PM in meeting with professional associations
Prime Minister Alexis Tsipras on Monday presented a series of improvements the government is prepared to contemplate to its proposed pension reforms for the professional classes in a meeting with the heads of Greece’s professional associations, such as doctors and lawyers.
The meeting with the head of the Greece’s Technical Chamber George Stasinos, representing civil engineers and architects, the head of the Greek bar associations plenum Vassilis Alexandris and the president of the Panhellenic Medical Association Dr. Michael Vlastarakoswas was also attended by Labour Minister George Katrougalos, who drew up the proposed reforms.
Government sources said the prime minister emphasised the need to protect young professionals, as well as freelance workers and the unemployed, in order to make the pensions system viable and socially fair.
The prime minister asked for feedback on the government’s proposals, the sources said, adding that the government is keeping channels of communication with all the social partners open and is determined to proceed with the reforms through substantive and sincere social dialogue.
The proposals included three measures lowering contributions for professionals in the first five years and two measures designed to ease the burden on unemployed professionals by exempting them from social insurance contributions and providing unemployment benefit, as well as transitional measures for a gradual rise in social insurance contributions for incomes above 12,000 euros annually.
Tsipras also proposed a reduction in the amount in social insurance contribution paid by freelance workers from 20 pct to 6pct, while the remaining portion must be paid by employers.
In statements after the meeting, Katrougalos said he was confident about the outcome of negotiations with creditors on the pension system and stressed that the government will not back down from its “non-negotiable” positions.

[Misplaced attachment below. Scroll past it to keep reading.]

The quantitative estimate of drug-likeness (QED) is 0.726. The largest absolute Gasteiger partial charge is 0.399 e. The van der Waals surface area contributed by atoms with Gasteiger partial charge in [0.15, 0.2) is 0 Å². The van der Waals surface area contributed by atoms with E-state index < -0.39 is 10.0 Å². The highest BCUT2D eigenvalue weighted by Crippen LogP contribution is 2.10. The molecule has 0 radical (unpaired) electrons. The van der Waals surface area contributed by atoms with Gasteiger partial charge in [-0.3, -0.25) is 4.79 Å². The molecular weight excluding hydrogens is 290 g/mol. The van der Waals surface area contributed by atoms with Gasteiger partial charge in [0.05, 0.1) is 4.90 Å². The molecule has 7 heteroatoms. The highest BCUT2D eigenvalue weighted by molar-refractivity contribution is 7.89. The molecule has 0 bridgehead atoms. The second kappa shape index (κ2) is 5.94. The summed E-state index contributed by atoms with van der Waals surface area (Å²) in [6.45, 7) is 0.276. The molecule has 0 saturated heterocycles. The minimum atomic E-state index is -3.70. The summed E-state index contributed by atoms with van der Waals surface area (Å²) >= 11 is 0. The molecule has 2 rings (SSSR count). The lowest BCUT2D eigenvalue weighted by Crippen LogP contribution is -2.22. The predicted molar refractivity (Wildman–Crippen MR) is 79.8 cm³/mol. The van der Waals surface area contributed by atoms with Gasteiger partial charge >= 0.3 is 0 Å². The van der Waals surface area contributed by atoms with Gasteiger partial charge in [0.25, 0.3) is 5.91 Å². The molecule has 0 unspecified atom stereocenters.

“We are in an open dialouge with society and a negotiation with the Quartet; we know that the negotiation will be tough. We know, however, that despite the reactions we get from society, our measures are in society’s favour, they are just, supporting equality, supporting equality before the law and social justice,” he said..
He dismissed as “glaringly inaccurate” claims that those hardest hit by proposed reforms were those earning less than 10,000 euros, noting that this group actually gained under the new system
Katrougalos said the government had sent the institutions a detailed breakdown of the projected costs until 2060, though some of the parameters – such as the size of projected GDP growth and unemployment – could also be the subject of negotiation.
He said the government wants to table the draft bill in Parliament as soon as possible, since it was crucial for completing the first review and started talks on restructuring Greece’s debt. He said the missions from the institutions were expected in Athens on Wednesday and that he would be leaving on that day to visit the EuroParliament in order to discuss the government’s proposal.
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